remember that commecial DVDs use CBR when there's room. simply because:

a) it's 1-pass and maximum quality, so if there's room on the disc, do it . 1-pass is a huge huge timesaver when you're talking about the sheer number of releases some places do (my work does around 50 per month, and increasing all the time).

b) the 1-pass ratecontrol on some encoder cards is not all that good, usually CBR is a better bet, and 2-pass VBR when bitrate is less than 7000 or so.

now bitrate scans will not take padding into account when they do their thing. a 8500 kbps encode could have 5000 kbps of actual picture and 3000 kbps of padding. though a decent encoder will use all the bits it can, a clean enough source will easily "saturate" before the encoder has given it the full 8500 kbps.

this means when comparing bitrates on commercial DVDs, you may rate an 8500 DVD as "better" than a 5000 one, when all things considered they're exactly the same.

a fun thing to do in bitrateview is scan something CBR and look for the bits where the bitrate curve is completely flat (rather than oscillating about the CBR rate). these are the bits where the encoder is saturated and has to use lots of padding. you'll also see the quantizers are pegged at 1 for long periods.

[edit] btw, the criterion stuff is pretty good - good transfers in particular, but those encodes are average for high-budget titles. things would be different if these weren't 2-disc sets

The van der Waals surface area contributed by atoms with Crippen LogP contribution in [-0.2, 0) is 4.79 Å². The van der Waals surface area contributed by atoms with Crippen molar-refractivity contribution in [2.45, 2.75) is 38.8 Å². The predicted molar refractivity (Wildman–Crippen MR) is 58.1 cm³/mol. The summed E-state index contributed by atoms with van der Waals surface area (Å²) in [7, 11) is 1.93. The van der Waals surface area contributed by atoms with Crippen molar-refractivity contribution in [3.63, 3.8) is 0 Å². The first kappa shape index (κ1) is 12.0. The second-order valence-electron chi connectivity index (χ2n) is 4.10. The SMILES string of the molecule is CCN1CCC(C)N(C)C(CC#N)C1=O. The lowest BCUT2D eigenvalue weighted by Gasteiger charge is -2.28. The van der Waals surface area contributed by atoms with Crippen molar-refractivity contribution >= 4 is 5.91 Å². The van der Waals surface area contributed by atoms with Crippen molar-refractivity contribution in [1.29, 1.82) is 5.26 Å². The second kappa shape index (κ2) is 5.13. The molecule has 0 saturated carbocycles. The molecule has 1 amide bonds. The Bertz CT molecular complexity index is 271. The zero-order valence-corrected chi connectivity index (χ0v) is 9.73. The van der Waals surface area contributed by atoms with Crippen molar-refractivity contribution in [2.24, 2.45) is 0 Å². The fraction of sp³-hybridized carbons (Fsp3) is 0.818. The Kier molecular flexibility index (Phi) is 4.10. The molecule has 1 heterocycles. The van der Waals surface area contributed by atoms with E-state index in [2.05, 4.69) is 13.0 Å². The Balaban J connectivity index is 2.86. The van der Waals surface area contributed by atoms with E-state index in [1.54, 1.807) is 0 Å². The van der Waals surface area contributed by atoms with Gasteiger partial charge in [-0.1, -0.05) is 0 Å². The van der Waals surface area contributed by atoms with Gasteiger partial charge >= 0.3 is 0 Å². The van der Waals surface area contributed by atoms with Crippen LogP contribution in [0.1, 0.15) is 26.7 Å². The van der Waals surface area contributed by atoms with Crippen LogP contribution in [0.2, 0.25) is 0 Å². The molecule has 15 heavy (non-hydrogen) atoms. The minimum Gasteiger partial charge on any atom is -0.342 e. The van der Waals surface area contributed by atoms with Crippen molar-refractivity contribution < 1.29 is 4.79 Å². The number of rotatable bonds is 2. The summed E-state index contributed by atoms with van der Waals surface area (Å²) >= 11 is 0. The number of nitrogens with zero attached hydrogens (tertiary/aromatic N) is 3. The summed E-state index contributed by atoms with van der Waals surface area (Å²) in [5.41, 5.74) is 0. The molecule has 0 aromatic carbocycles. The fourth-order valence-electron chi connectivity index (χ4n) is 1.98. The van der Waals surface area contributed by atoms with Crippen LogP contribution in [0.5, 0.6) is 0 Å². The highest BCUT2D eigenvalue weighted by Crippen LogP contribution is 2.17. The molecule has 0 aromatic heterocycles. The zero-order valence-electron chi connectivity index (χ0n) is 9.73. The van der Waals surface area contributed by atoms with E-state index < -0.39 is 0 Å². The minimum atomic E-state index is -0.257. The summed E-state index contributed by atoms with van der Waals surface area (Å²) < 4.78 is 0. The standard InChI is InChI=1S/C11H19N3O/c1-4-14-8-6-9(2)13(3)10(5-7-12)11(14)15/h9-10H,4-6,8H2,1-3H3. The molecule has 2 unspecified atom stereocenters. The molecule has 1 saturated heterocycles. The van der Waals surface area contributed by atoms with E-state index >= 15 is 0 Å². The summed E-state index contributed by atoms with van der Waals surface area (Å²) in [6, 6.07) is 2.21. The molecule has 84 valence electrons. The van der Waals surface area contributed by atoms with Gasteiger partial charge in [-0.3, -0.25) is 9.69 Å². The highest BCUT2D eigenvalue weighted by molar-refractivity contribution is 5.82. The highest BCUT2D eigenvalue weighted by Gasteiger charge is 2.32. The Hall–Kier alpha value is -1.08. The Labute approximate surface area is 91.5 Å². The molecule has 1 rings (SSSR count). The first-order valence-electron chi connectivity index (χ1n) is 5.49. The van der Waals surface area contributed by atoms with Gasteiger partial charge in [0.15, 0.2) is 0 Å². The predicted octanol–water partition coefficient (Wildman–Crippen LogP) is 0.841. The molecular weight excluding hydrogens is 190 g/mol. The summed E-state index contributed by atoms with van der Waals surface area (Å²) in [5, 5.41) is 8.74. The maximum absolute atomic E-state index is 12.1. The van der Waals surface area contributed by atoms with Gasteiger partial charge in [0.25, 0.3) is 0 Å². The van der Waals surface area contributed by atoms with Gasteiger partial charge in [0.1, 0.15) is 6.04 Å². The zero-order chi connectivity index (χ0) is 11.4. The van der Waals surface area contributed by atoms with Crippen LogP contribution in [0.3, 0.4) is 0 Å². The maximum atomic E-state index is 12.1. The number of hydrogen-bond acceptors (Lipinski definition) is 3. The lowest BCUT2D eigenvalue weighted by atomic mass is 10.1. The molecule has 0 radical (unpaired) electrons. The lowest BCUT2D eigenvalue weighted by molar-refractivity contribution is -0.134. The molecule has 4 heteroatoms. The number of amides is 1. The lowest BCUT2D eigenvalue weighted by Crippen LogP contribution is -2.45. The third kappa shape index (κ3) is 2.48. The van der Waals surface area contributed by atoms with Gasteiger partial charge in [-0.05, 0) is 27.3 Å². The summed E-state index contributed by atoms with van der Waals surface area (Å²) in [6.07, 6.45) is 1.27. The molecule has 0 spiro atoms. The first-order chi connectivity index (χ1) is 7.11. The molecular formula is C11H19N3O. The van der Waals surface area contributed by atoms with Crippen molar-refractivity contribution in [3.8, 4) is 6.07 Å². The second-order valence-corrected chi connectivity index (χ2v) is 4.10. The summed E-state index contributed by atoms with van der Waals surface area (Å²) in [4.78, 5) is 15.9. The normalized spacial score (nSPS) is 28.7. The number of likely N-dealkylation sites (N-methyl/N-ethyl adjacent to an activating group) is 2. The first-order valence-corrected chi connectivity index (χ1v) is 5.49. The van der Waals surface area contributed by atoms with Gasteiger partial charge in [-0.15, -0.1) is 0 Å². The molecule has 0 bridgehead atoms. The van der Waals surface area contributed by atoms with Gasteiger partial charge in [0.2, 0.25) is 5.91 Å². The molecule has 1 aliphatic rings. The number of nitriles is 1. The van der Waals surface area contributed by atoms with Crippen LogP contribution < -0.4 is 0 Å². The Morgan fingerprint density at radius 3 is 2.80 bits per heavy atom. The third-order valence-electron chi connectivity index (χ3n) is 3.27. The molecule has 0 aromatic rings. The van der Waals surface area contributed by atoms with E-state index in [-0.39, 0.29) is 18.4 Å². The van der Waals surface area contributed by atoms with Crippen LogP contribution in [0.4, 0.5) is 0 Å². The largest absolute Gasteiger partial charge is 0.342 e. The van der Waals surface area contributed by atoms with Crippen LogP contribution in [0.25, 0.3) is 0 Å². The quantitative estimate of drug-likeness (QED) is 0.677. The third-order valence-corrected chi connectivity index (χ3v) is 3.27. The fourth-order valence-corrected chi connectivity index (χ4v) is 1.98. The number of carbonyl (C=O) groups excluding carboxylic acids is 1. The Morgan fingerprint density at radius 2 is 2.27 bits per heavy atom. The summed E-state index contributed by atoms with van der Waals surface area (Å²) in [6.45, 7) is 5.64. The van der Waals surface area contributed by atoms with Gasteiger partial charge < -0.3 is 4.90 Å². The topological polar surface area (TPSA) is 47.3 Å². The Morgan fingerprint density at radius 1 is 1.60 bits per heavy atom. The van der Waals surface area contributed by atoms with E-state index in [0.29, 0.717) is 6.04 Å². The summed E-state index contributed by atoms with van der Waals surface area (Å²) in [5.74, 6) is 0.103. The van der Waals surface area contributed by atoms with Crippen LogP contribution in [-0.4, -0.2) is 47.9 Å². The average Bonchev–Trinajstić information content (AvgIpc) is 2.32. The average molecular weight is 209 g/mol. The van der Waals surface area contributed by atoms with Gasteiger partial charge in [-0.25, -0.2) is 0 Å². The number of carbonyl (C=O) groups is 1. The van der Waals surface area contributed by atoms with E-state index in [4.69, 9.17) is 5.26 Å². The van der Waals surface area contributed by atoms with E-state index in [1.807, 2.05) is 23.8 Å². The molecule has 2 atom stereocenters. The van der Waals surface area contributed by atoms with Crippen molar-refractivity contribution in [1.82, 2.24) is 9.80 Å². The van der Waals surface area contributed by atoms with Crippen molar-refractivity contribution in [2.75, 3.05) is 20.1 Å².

__________________
sucking the life out of your videos since 2004

Last edited by Mug Funky; 2nd December 2005 at 11:41.
Mug Funky is offline   Reply With Quote
Old 4th February 2006, 21:15   #16  |  Link
Bodysurf
Registered User
 
Join Date: Jan 2003
Posts: 19
Quote:
Originally Posted by Audionut
Originally Posted by Bodysurf
they say don't go higher than about 7Mbps with recordable DVDs.


Completly wrong.
No, it's not completely wrong that that is what "they say":

http://www.customflix.com/Special/Au...tsAndBytes.jsp

[...]
In a similar vein, DVD-R and DVD+R media is subtly different from replicated media, so some players may have a harder time playing duplicated discs. By sticking to an even lower maximum bitrate of 6.5 mbps, you're giving the player the chance to re-read some sectors if needed without interrupting the video. This provides similar benefits for scratched or dirty discs, making them a bit more likely to continue playing correctly.
[...]

Procoder's manual says something similar.

http://www.signvideo.com/bt-rts.htm

[...]
While a calculator will show you the maximum bitrate you should use, it's often best to use a lower bitrate and generally-speaking, when recording to DVD-R/RW or DVD+R/RW you should keep the video bitrate below 7Mbps even if the calculator shows that you can use a higher rate. Some experts on DVD production even suggest keeping the maximum MPEG-2 bitrate at 6Mbps.
[...]

http://www.hellmanproduction.com/DVD...d-encoding.php (this place says 8Mb)

[...]
Let's say your video is only 15 minutes long, and you are thinking about encoding it at the maximum bit rate. Should you do it? The answer is NO. The maximum bit rate is not necessarily better. We suggest encoding at no higher than 8 megabits per second. Certain DVD players might not be able to handle videos that are encoded with too high of a bit rate. So higher is certainly not better.
[...]

http://72.14.207.104/search?q=cache:...s&ct=clnk&cd=3

[...]
The MPEG-2 codec allows for encoding between 1Mbps and 9.8Mbps. In practice 8Mbps is the maximum bit rate you should use, for 2 reasons ...

1. You need to allow some bandwidth for audio and subtitles
2. Some DVD-video players will struggle to decode bit rates above 8Mbps

To recap ...

1Mbps = minimum data rate allowed by DVD specification